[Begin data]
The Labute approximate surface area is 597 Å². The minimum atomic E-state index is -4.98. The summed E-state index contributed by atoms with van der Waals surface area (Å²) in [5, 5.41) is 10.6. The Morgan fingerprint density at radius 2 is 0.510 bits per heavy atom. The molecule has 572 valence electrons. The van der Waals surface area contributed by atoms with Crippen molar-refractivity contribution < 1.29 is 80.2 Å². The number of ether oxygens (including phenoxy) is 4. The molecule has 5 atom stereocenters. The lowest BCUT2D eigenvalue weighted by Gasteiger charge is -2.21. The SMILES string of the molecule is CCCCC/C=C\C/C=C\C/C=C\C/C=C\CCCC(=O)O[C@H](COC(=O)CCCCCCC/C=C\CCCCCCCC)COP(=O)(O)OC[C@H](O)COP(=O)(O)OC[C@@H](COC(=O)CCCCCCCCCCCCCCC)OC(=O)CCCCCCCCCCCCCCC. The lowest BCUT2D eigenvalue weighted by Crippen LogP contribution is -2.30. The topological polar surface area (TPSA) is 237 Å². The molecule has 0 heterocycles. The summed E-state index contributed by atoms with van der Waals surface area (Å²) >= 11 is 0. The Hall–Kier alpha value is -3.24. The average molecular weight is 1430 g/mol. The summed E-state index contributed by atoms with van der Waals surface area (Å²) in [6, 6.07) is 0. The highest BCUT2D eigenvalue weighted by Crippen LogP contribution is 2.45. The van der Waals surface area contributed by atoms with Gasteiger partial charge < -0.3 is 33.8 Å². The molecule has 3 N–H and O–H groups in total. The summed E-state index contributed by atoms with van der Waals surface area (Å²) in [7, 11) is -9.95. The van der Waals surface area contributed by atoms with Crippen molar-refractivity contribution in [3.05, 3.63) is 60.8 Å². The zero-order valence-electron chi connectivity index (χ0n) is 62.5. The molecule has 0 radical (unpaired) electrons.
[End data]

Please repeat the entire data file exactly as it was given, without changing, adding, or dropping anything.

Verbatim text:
The Labute approximate surface area is 597 Å². The minimum atomic E-state index is -4.98. The summed E-state index contributed by atoms with van der Waals surface area (Å²) in [5, 5.41) is 10.6. The Morgan fingerprint density at radius 2 is 0.510 bits per heavy atom. The molecule has 572 valence electrons. The van der Waals surface area contributed by atoms with Crippen molar-refractivity contribution < 1.29 is 80.2 Å². The number of ether oxygens (including phenoxy) is 4. The molecule has 5 atom stereocenters. The lowest BCUT2D eigenvalue weighted by Gasteiger charge is -2.21. The SMILES string of the molecule is CCCCC/C=C\C/C=C\C/C=C\C/C=C\CCCC(=O)O[C@H](COC(=O)CCCCCCC/C=C\CCCCCCCC)COP(=O)(O)OC[C@H](O)COP(=O)(O)OC[C@@H](COC(=O)CCCCCCCCCCCCCCC)OC(=O)CCCCCCCCCCCCCCC. The lowest BCUT2D eigenvalue weighted by Crippen LogP contribution is -2.30. The topological polar surface area (TPSA) is 237 Å². The molecule has 0 heterocycles. The summed E-state index contributed by atoms with van der Waals surface area (Å²) >= 11 is 0. The Hall–Kier alpha value is -3.24. The average molecular weight is 1430 g/mol. The summed E-state index contributed by atoms with van der Waals surface area (Å²) in [6, 6.07) is 0. The highest BCUT2D eigenvalue weighted by Crippen LogP contribution is 2.45. The van der Waals surface area contributed by atoms with Gasteiger partial charge < -0.3 is 33.8 Å². The molecule has 3 N–H and O–H groups in total. The summed E-state index contributed by atoms with van der Waals surface area (Å²) in [7, 11) is -9.95. The van der Waals surface area contributed by atoms with Crippen molar-refractivity contribution in [3.05, 3.63) is 60.8 Å². The zero-order valence-electron chi connectivity index (χ0n) is 62.5. The molecule has 0 radical (unpaired) electrons.